Americans just broke a record for being stressed out and it’s doing a number on our brains, says the author of a new book.
Psychologist Melanie Greenberg, author of The Stress-Proof Brain says changing the way you think about stressors can eliminate this phenomenon.
The American Psychological Association’s annual survey of stress in America had its first statistically significant year over year increase in stress levels since it launched a decade ago.
It’s not the stressor itself, but how you react to it that determines the effect it has on your health, says Greenberg. She cites a study of mothers with special needs children who didn’t actually see their roles as stressful. Their brains didn’t experience the cellular aging experienced by other moms who did see their caregiving as stressful.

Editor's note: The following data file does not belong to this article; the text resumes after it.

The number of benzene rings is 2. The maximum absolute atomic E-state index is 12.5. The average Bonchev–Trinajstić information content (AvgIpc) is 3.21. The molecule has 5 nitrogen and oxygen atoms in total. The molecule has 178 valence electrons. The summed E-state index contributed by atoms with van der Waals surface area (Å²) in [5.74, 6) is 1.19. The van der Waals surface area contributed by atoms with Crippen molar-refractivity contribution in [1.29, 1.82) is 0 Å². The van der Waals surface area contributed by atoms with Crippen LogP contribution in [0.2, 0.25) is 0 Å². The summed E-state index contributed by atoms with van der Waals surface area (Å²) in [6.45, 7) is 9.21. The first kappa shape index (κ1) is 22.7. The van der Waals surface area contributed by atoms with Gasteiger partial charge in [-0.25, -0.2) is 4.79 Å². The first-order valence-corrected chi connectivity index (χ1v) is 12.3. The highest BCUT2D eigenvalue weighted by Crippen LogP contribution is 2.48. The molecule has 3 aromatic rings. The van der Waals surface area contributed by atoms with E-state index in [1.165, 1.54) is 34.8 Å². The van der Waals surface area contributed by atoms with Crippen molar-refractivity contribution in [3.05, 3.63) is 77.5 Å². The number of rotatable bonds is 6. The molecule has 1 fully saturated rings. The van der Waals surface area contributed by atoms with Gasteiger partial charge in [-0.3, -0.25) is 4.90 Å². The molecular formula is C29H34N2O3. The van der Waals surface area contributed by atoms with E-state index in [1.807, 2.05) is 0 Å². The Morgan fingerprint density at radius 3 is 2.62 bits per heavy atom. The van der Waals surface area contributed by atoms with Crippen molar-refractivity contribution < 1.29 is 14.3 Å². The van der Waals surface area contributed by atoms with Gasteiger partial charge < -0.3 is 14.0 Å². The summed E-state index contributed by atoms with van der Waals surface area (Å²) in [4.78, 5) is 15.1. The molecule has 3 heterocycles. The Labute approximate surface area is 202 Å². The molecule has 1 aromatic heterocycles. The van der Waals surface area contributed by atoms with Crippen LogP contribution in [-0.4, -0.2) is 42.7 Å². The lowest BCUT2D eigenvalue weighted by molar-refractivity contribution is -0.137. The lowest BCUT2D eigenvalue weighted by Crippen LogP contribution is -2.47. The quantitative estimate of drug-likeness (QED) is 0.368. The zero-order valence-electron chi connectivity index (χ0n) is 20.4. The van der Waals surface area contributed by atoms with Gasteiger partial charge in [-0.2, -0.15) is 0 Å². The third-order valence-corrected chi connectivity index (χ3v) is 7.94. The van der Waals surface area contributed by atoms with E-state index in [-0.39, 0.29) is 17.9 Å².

The brain’s amygdala acts as a kind of alarm system for the brain that can hijack it while looking for threats. The prefrontal cortex, on the other hand, can calm the amygdala down through meditation and mindfulness.
“The brain can create a lot of worry,” says Greenberg, citing the common affliction she refers to as “anticipatory anxiety.”
Instead of focusing on what could or did go wrong, Greenberg offers these tips on how to get the better of your stressed-out brain:
Source: USA Today | Jayne O’Donnell